Neuropathology of Alzheimer's disease
Professor Kenneth Kosik discusses some of the brain regions specifically associated with Alzheimer's disease, including the hippocampus, amygdala, and entorhinal cortex.
There are regions of the brain that are specifically affected in Alzheimer’s disease and they include the hippocampus, the amygdala the entorhinal cortex, and the pathology showing up in those regions tends to correlate to what we see clinically. So the hippocampus is thought to be a memory part of the brain, and indeed individuals with Alzheimer’s have memory trouble, the amygdala is a part of the brain that is involved in emotion, and emotional dysfunction is a major component in Alzheimer’s. Tangles also affect deeper structures down in the brainstem, which control our sleep/wake cycles, and indeed it is a well-known complaint of Alzheimer’s disease to have a loss of their normal sleep cycles.
alzheimers', alzheimer, neuropathology, hippocampus, amygdala, entorhinal cortex, memory, kenneth, kosik
Professor Kenneth Kosik discusses the neuropathology of Alzheimer's disease, which affects the hippocampus, amygdala, and cortical areas. Areas, such as the cerebellum, are unaffected.
An overview of Alzheimer's disease-related content on Genes to Cognition Online.
Professor Donna Wilcock describes the neuropathology of Alzheimer's disease as it progresses from the hippocampus to other brain areas.
Professor Kenneth Kosik defines Alzheimer's disease as a slowly progressing illness that deteriorates the brain and impairs many major cognitive functions.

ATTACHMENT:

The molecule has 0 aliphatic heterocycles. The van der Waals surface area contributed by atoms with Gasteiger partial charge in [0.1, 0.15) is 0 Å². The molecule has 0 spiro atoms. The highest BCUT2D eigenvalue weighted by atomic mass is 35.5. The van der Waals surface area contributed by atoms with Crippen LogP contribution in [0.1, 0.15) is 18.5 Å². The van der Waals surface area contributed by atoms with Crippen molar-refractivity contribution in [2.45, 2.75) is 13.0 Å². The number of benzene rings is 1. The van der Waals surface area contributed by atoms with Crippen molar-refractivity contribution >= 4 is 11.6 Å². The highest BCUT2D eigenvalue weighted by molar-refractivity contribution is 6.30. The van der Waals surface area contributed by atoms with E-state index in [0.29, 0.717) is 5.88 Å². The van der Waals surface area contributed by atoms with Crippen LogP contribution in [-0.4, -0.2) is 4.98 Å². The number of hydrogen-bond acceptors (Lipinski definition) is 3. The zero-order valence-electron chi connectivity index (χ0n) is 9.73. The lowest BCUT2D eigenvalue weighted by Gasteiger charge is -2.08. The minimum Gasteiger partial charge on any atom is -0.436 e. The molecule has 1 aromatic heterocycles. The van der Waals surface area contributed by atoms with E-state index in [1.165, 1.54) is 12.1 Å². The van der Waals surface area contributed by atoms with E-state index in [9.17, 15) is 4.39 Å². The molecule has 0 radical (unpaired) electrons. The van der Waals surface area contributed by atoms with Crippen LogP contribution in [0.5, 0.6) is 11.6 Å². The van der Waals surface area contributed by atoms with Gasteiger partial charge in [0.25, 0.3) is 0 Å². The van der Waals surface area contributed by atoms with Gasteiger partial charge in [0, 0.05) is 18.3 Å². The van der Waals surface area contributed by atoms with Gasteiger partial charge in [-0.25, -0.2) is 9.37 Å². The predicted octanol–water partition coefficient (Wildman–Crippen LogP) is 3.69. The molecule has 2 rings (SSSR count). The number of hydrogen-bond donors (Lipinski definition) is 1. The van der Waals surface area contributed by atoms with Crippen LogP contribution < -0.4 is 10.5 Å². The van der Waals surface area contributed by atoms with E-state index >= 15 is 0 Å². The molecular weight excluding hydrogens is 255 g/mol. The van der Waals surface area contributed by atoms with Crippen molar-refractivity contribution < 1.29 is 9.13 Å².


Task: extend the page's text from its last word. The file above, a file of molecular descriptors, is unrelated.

The entorhinal cortex plays a major role in memory formation. Two major connections from the entorhinal area input to the hippocampus and are important to pre–processing memory information.
Professor Kenneth Kosik discusses the relationship between mild cognitive impairment (MCI) and Alzheimer’s disease. MCI is a predictor of Alzheimer's disease.
Professor Dennis Selkoe discusses the age at which plaque-forming a-beta can begin to build up. Children with Down syndrome may have these plaques, otherwise childhood instances are rare.
Professor Kenneth Kosik describes senile plaques, an extracellular collection of a-beta protein. It is one of the hallmarks of Alzheimer's disease.
Professor Kenneth Kosik discusses the biochemistry of Alzheimer's disease in relation to acetylcholine and cholinergic deficiency.
Professor Kenneth Kosik describes the relationship between the amyloid precursor protein (APP) and Alzheimer’s disease. APP mutations are linked to early-onset Alzheimer’s disease.